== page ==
I’m going skiing with my family this weekend. Skiing is one of those activities that seems like a great idea when you’re sitting indoors talking about winter fun. The crisp air, the snow, the exhilarating feeling of schussing down the slopes. But last time my wife went skiing she fell off the mountain. And that wasn’t that much fun. It’s not easy to fall off mountains because, in general, they are really big. When you are very small in relation to something very large it is very hard to fall off. Unless you are my wife. Then you figure out a way to do it.
We were skiing on the easiest trail they had. It was just a harmless little run with one small turn. The turn is where she fell off the mountain. I was skiing behind her and saw her attempt to turn, not turn, attempt to stop herself by sitting, not stop, and then go over the side of the mountain. When I saw her go over, my first thought was, “That’s pretty funny.”
It took me a few seconds to catch up to where she gone over. When I got there, I looked down and saw her hanging upside down, a fall prevented only by a bunch of trees into which she had somehow lodged her skis. Memory is an unreliable witness, but in my mind if she hadn’t gotten stuck in the trees, she would have gone over a cliff like Wily Coyote. Chances are that’s not the truth, though, because as I said, we were on a pretty small trail. Even so, we could have had a Sonny Bono incident on our hands.
So I was surprised when she suggested we endanger our children in this manner. My kids have a hard time staying upright even on a level surface devoid of ice. Strapping long fiberglass sleds onto their feet and sending them downwards doesn’t seem like the smartest idea in the world to me, but on the other hand I have never claimed to be a good parent.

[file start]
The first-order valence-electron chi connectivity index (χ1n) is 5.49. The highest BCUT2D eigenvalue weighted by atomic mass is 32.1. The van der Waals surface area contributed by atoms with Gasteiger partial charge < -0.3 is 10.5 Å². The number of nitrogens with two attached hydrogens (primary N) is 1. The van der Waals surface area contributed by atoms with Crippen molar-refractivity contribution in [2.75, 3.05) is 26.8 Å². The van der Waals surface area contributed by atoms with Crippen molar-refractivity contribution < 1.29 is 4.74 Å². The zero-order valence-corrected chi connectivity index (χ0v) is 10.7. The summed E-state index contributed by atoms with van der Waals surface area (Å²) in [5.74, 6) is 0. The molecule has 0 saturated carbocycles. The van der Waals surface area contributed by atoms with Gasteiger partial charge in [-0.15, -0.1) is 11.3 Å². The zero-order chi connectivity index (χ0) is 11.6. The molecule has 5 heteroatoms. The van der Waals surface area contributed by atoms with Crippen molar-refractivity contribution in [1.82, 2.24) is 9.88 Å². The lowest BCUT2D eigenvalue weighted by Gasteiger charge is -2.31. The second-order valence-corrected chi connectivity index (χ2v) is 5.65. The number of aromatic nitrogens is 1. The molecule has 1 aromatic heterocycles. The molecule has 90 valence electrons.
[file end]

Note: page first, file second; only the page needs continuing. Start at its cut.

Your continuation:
The kids are excited about it, and I have to admit that I’m looking forward to the weekend too, even though the last time I went, I actually decided to try snowboarding. Which turned out to be a big mistake. This was in Los Angeles, and I was out there auditioning for television pilots. My friend’s girlfriend and I decided to take snowboarding lessons because we had never done it before, and it seemed like fun. So we spent two days learning how to snowboard. All well and good until the middle of the second day when I fell down backwards for the five hundredth time and felt something give. Was it my wrist? It was. Was it broken? I didn’t know. All I knew was that I couldn’t move it, and after I walked back to the lodge and called Ski Patrol, I passed out.
The rest of my weekend was spent in a haze of hot chocolate and codeine. Upon returning to Los Angeles, I had the wrist examined. Yes it was broken, and the other one was probably broken too. I didn’t get x-rays on that one, though, because it’s cool to be the guy with his arm in a cast. It’s not cool to be the guy with both of his arms in casts.
I decided to ignore the pain in the other wrist because it was slightly less than in the one that was definitely broken. If it was broken, then I would walk around with a broken wrist, but I was not going to suffer the indignity of walking into a network television audition with two casts on my arms. I don’t even know if I could have gotten to the audition because I don’t think you can drive in that condition.
The lesson in all of this: skiing is really expensive and potentially fatal. The perfect family activity.